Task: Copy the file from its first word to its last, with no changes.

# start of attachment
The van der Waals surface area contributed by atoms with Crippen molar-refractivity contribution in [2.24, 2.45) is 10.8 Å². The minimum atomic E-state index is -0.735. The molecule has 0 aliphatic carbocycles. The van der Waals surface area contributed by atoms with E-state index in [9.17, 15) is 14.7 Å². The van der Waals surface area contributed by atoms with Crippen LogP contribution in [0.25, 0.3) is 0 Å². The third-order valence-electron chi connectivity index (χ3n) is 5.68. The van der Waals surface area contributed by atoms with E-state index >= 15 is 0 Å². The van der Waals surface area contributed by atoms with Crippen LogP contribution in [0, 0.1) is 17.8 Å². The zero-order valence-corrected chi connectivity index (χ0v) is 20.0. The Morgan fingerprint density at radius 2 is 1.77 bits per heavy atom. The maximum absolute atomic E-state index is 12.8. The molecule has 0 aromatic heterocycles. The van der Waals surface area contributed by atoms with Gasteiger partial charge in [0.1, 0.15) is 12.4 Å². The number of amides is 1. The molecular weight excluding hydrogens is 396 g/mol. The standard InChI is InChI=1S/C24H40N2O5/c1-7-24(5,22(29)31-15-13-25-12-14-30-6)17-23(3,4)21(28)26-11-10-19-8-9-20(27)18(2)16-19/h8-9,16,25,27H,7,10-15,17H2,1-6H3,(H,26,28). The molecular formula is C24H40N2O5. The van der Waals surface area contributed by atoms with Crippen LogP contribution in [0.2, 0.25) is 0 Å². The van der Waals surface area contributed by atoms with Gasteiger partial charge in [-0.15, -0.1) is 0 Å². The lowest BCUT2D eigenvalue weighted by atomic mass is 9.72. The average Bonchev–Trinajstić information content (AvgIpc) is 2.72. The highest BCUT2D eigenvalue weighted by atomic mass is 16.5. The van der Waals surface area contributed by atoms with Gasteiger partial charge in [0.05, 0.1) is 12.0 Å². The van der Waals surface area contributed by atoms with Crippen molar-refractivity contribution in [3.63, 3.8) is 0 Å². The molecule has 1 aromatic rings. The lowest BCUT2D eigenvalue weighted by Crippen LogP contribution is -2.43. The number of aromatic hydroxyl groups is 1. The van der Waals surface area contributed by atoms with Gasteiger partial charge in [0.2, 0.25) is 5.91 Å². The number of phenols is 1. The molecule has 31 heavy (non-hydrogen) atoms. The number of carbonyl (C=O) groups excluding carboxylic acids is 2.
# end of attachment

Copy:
The van der Waals surface area contributed by atoms with Crippen molar-refractivity contribution in [2.24, 2.45) is 10.8 Å². The minimum atomic E-state index is -0.735. The molecule has 0 aliphatic carbocycles. The van der Waals surface area contributed by atoms with E-state index in [9.17, 15) is 14.7 Å². The van der Waals surface area contributed by atoms with Crippen LogP contribution in [0.25, 0.3) is 0 Å². The third-order valence-electron chi connectivity index (χ3n) is 5.68. The van der Waals surface area contributed by atoms with E-state index >= 15 is 0 Å². The van der Waals surface area contributed by atoms with Crippen LogP contribution in [0, 0.1) is 17.8 Å². The zero-order valence-corrected chi connectivity index (χ0v) is 20.0. The Morgan fingerprint density at radius 2 is 1.77 bits per heavy atom. The maximum absolute atomic E-state index is 12.8. The molecule has 0 aromatic heterocycles. The van der Waals surface area contributed by atoms with Gasteiger partial charge in [0.1, 0.15) is 12.4 Å². The number of amides is 1. The molecular weight excluding hydrogens is 396 g/mol. The standard InChI is InChI=1S/C24H40N2O5/c1-7-24(5,22(29)31-15-13-25-12-14-30-6)17-23(3,4)21(28)26-11-10-19-8-9-20(27)18(2)16-19/h8-9,16,25,27H,7,10-15,17H2,1-6H3,(H,26,28). The molecular formula is C24H40N2O5. The van der Waals surface area contributed by atoms with Crippen LogP contribution in [0.2, 0.25) is 0 Å². The van der Waals surface area contributed by atoms with Gasteiger partial charge in [-0.15, -0.1) is 0 Å². The lowest BCUT2D eigenvalue weighted by atomic mass is 9.72. The average Bonchev–Trinajstić information content (AvgIpc) is 2.72. The highest BCUT2D eigenvalue weighted by atomic mass is 16.5. The van der Waals surface area contributed by atoms with Gasteiger partial charge in [0.05, 0.1) is 12.0 Å². The van der Waals surface area contributed by atoms with Crippen molar-refractivity contribution in [3.63, 3.8) is 0 Å². The molecule has 1 aromatic rings. The lowest BCUT2D eigenvalue weighted by Crippen LogP contribution is -2.43. The number of aromatic hydroxyl groups is 1. The van der Waals surface area contributed by atoms with Gasteiger partial charge in [0.2, 0.25) is 5.91 Å². The number of phenols is 1. The molecule has 31 heavy (non-hydrogen) atoms. The number of carbonyl (C=O) groups excluding carboxylic acids is 2.